Example: a week or so ago, my best friend’s step father, who we affectionately call, Kermit (not because of all of the iced tea he drinks or his penchant for staying out of other peoples’ business) called me to help put an air conditioner in. It was one of those joints that still uses freon and weighs fifty pounds or more. When his wife, who I affectionately call, momma, called me to see if I could come help, I was just leaving my actual mother’s house. The timing was perfect. Doing chores at my momma’s house when momma called to ask me to lend a hand. When I got over there, I hugged them both. We chatted, moved furniture (ironically, I did have iced tea), and before I left, I hugged them both. They are my second parents. Their influence is invaluable. The first time I talked to a girl on the phone it was on their land line. So when any of the guys from that family see me, they get hugs.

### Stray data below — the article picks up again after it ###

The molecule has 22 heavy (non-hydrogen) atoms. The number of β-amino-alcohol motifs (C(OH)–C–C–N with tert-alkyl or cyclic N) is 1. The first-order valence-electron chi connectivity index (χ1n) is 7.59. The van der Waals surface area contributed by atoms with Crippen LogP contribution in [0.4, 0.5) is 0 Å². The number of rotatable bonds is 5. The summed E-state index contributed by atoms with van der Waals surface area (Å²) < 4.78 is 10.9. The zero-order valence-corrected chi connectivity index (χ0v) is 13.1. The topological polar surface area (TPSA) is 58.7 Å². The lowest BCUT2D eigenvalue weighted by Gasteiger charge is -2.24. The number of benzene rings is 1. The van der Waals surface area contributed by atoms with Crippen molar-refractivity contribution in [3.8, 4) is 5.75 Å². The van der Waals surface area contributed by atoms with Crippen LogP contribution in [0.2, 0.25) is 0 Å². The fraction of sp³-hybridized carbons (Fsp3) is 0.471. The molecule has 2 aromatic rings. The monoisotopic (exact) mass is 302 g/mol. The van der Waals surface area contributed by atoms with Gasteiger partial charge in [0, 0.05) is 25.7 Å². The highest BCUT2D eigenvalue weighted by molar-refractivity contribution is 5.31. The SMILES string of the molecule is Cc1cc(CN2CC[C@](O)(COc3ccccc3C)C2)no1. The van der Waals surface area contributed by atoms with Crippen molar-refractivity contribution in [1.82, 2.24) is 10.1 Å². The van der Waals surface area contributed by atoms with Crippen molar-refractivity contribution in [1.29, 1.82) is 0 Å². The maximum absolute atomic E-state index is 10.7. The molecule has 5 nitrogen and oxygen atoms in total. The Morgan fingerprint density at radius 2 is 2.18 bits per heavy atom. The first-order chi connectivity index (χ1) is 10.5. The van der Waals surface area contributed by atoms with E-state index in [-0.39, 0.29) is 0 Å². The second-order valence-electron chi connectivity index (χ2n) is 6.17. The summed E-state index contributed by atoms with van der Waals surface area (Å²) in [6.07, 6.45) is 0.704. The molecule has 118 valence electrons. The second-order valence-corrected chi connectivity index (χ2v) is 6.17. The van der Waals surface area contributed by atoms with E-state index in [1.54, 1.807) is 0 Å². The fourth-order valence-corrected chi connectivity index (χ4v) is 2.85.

Other example: my Godsons and nephews get hugs. I pick them up. I squish them good. Because being a black man is powerful. Being a loving black man is even more so. Gestures like hugs teach boys the importance of showing affection to people you care about.

So now, I’m less likely to hold back. Life is sacred. It’s too precious to stay hung up on foolish bro codes of conduct. Case in point, my groomsmen–brothers in blood and in spirit. On the day of my wedding, them dudes got real hugs.

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Be good.

PS–do a gif search for black dudes hugging and see if you see as many as heartfelt as Cory and Shawn…